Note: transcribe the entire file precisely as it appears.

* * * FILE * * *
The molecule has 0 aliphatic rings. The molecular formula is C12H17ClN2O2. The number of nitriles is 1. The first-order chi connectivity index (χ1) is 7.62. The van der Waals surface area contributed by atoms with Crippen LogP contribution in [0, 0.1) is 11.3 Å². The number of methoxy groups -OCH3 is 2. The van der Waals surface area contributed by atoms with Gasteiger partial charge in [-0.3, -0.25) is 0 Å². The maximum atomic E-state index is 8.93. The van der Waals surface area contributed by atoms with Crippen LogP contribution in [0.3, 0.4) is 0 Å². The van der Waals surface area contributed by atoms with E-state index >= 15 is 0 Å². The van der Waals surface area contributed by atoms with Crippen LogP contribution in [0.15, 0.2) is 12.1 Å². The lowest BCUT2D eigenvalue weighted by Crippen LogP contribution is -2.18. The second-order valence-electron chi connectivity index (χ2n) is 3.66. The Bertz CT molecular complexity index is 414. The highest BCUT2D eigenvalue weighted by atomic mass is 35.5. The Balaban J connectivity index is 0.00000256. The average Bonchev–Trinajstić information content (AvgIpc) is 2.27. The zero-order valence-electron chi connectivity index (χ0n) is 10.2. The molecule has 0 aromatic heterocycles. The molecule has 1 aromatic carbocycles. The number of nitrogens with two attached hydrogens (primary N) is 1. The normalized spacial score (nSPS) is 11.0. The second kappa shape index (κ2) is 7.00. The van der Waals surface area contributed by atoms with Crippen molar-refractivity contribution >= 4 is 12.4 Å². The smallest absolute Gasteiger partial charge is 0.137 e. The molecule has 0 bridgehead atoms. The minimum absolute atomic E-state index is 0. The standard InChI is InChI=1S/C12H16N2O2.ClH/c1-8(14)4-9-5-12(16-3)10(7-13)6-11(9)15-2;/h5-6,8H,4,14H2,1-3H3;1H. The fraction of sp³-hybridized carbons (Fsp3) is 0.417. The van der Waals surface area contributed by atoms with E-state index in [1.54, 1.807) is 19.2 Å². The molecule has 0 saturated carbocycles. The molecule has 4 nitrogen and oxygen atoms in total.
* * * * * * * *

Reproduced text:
The molecule has 0 aliphatic rings. The molecular formula is C12H17ClN2O2. The number of nitriles is 1. The first-order chi connectivity index (χ1) is 7.62. The van der Waals surface area contributed by atoms with Crippen LogP contribution in [0, 0.1) is 11.3 Å². The number of methoxy groups -OCH3 is 2. The van der Waals surface area contributed by atoms with Gasteiger partial charge in [-0.3, -0.25) is 0 Å². The maximum atomic E-state index is 8.93. The van der Waals surface area contributed by atoms with Crippen LogP contribution in [0.3, 0.4) is 0 Å². The van der Waals surface area contributed by atoms with E-state index >= 15 is 0 Å². The van der Waals surface area contributed by atoms with Crippen LogP contribution in [0.15, 0.2) is 12.1 Å². The lowest BCUT2D eigenvalue weighted by Crippen LogP contribution is -2.18. The second-order valence-electron chi connectivity index (χ2n) is 3.66. The Bertz CT molecular complexity index is 414. The highest BCUT2D eigenvalue weighted by atomic mass is 35.5. The Balaban J connectivity index is 0.00000256. The average Bonchev–Trinajstić information content (AvgIpc) is 2.27. The zero-order valence-electron chi connectivity index (χ0n) is 10.2. The molecule has 0 aromatic heterocycles. The molecule has 1 aromatic carbocycles. The number of nitrogens with two attached hydrogens (primary N) is 1. The normalized spacial score (nSPS) is 11.0. The second kappa shape index (κ2) is 7.00. The van der Waals surface area contributed by atoms with Crippen molar-refractivity contribution >= 4 is 12.4 Å². The smallest absolute Gasteiger partial charge is 0.137 e. The molecule has 0 bridgehead atoms. The minimum absolute atomic E-state index is 0. The standard InChI is InChI=1S/C12H16N2O2.ClH/c1-8(14)4-9-5-12(16-3)10(7-13)6-11(9)15-2;/h5-6,8H,4,14H2,1-3H3;1H. The fraction of sp³-hybridized carbons (Fsp3) is 0.417. The van der Waals surface area contributed by atoms with E-state index in [1.54, 1.807) is 19.2 Å². The molecule has 0 saturated carbocycles. The molecule has 4 nitrogen and oxygen atoms in total.